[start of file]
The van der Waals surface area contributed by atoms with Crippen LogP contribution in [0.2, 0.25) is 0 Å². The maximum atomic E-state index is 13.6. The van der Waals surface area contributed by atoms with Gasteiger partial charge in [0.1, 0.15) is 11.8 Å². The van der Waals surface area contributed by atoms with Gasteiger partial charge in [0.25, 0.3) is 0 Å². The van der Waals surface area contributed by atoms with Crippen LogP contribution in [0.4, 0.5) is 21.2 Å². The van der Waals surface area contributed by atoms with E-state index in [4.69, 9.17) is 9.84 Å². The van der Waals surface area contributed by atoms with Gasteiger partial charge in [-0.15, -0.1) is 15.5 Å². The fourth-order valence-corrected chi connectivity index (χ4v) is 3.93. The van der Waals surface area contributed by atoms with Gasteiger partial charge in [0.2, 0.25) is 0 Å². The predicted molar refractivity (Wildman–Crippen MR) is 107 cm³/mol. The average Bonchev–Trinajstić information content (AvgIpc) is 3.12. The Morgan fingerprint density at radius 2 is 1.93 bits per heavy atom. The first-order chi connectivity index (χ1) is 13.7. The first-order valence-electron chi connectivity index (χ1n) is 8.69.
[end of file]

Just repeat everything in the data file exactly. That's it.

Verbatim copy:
The van der Waals surface area contributed by atoms with Crippen LogP contribution in [0.2, 0.25) is 0 Å². The maximum atomic E-state index is 13.6. The van der Waals surface area contributed by atoms with Gasteiger partial charge in [0.1, 0.15) is 11.8 Å². The van der Waals surface area contributed by atoms with Gasteiger partial charge in [0.25, 0.3) is 0 Å². The van der Waals surface area contributed by atoms with Crippen LogP contribution in [0.4, 0.5) is 21.2 Å². The van der Waals surface area contributed by atoms with E-state index in [4.69, 9.17) is 9.84 Å². The van der Waals surface area contributed by atoms with Gasteiger partial charge in [-0.15, -0.1) is 15.5 Å². The fourth-order valence-corrected chi connectivity index (χ4v) is 3.93. The van der Waals surface area contributed by atoms with Gasteiger partial charge in [0.2, 0.25) is 0 Å². The predicted molar refractivity (Wildman–Crippen MR) is 107 cm³/mol. The average Bonchev–Trinajstić information content (AvgIpc) is 3.12. The Morgan fingerprint density at radius 2 is 1.93 bits per heavy atom. The first-order chi connectivity index (χ1) is 13.7. The first-order valence-electron chi connectivity index (χ1n) is 8.69.